Saturday, May 31, 2014
…dreaming of salvation: PILGRIM – ‘II: Void Worship’
Those lucky enough to catch the reunited Spirit Caravan on their recent trek through the states not only stood witness to an unbelievable show at the hands of Wino, Sherman, and replacement drummer Henry Vasquez, but those in attendance were also able to catch an impressive set from Rhode Island traditional doom practitioners Pilgrim. Despite initial complaints of blowing out his voice by the time they hit Denver, Jon “The Wizard” Rossi rendered a sublime and emotional performance that more than adequately captured the heavy, desolate atmosphere of the band’s sophomore album ‘II: Void Worship’. While the band’s debut, ‘Misery Wizard’, was a more-than-capable initial outing ‘II: Void Worship’ surpasses its predecessor in every conceivable way. Graced with amazing and complementary cover art courtesy of Adam Burke (Fellwoods, Pushy), ‘II: Void Worship’ is a twisted journey through uncharted realms fraught with madness and despair as recompense for the attainment of forbidden knowledge and mastery of the arcane tongue.
Pilgrim are fully entrenched in the traditional doom mold—lumbering riffs, plodding drums, and tales of woe are abundant, but the band has managed to carve out their own sound courtesy of excellent compositions, fantastical imagery, and The Wizard’s unmistakable croon. The eight tracks of ‘II: Void Worship’—four of which are instrumentals—do not fall prey to monotony. The instrumentals contribute to the album’s overall desolate feel and the remaining four tracks, despite an average runtime near the eight minute mark, never feel bloated or overlong. Album highlight “Master’s Chamber”, despite the initial belabored riffing, is a sprawling ten-minute masterpiece that incorporates numerous tempo changes and shifts in tone while featuring some of The Wizard’s most heart-rending vocals to date, particularly on the letter half of the track.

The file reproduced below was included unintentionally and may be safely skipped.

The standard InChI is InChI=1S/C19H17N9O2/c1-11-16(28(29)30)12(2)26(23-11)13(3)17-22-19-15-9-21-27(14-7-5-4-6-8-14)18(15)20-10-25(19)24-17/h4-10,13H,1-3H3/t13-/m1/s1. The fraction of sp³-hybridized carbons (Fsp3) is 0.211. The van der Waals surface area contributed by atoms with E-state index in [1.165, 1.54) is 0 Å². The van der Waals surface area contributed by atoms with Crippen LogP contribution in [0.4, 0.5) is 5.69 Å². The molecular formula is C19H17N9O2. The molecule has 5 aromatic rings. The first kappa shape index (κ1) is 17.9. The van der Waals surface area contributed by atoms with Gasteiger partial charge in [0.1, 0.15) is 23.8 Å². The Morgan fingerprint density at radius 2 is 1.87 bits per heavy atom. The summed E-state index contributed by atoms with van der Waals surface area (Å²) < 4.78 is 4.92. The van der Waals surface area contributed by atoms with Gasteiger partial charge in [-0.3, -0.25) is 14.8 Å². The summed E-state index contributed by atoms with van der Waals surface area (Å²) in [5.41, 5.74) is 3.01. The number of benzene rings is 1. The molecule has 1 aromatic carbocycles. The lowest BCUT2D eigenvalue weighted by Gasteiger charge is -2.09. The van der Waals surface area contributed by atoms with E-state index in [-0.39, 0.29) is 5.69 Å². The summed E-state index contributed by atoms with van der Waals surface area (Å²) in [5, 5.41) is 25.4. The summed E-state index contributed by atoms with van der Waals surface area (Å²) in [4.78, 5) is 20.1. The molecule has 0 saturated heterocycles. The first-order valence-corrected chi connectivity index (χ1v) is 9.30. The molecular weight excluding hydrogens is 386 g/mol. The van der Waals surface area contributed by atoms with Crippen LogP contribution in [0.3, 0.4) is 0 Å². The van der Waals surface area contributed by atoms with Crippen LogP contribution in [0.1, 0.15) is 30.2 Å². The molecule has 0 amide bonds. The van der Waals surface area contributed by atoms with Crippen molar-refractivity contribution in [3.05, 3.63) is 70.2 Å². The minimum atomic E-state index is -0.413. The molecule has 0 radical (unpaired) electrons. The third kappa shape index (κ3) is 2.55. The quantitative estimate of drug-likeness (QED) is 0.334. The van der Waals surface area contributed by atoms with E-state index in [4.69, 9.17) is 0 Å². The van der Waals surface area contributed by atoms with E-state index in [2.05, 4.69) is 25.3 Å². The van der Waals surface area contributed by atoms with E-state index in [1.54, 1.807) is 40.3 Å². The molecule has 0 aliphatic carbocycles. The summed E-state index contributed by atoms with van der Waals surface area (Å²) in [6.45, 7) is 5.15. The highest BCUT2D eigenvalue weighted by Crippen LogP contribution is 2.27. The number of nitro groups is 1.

As if to answer the epic scope of “Master’s Chamber”, Pilgrim unleashes a heavy, up-tempo burner with “The Paladin”, a straight forward rocker that shows the band is equally adept at crafting heavy, downtrodden tunes as they are at rocking-the-fuck-out when the need arises. “The Paladin” definitely stands out amongst the band’s material, and it is a shame that they do not venture into this territory more often. The leads simply sizzle and Krolg Splinterfist’s drumming has never sounded so propulsive. The album’s title track, “Void Worship”, may stand as Pilgrim’s crowning achievement thus far. Combining the band’s mastery of plodding tempos with some truly inspired leads accompanied by the occasional discordant riff has yielded a nine minute beast of a tune. While “Void Worship” does not have the expansive feel of “Master’s Chamber” it manages to entrance the listener in its hypnotic spell.
It is always an impressive feat when a band can top a debut that is exceptional to begin with and Pilgrim have managed to do just that. ‘II: Void Worship’ is primarily a somber affair, but the band has definitely grown since their initial outing and have incorporated additional textures into their compositions which has resulted in one of the strongest doom albums of the year. Hail Astaroth...